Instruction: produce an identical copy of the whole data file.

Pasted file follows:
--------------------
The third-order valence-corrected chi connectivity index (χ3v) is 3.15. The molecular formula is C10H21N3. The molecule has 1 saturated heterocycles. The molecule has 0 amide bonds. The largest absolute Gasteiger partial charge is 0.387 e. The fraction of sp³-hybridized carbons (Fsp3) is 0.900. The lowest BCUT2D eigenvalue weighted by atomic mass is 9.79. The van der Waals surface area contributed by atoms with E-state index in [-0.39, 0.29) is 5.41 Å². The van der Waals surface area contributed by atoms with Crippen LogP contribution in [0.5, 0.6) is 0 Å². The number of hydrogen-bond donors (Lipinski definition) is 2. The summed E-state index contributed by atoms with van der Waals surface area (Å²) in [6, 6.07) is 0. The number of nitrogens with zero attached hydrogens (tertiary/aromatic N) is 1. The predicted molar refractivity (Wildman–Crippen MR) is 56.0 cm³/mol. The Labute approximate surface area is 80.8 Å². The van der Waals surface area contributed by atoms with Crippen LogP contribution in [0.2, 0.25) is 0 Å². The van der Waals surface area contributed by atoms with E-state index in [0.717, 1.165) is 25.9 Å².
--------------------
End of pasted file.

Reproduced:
The third-order valence-corrected chi connectivity index (χ3v) is 3.15. The molecular formula is C10H21N3. The molecule has 1 saturated heterocycles. The molecule has 0 amide bonds. The largest absolute Gasteiger partial charge is 0.387 e. The fraction of sp³-hybridized carbons (Fsp3) is 0.900. The lowest BCUT2D eigenvalue weighted by atomic mass is 9.79. The van der Waals surface area contributed by atoms with E-state index in [-0.39, 0.29) is 5.41 Å². The van der Waals surface area contributed by atoms with Crippen LogP contribution in [0.5, 0.6) is 0 Å². The number of hydrogen-bond donors (Lipinski definition) is 2. The summed E-state index contributed by atoms with van der Waals surface area (Å²) in [6, 6.07) is 0. The number of nitrogens with zero attached hydrogens (tertiary/aromatic N) is 1. The predicted molar refractivity (Wildman–Crippen MR) is 56.0 cm³/mol. The Labute approximate surface area is 80.8 Å². The van der Waals surface area contributed by atoms with Crippen LogP contribution in [0.2, 0.25) is 0 Å². The van der Waals surface area contributed by atoms with E-state index in [0.717, 1.165) is 25.9 Å².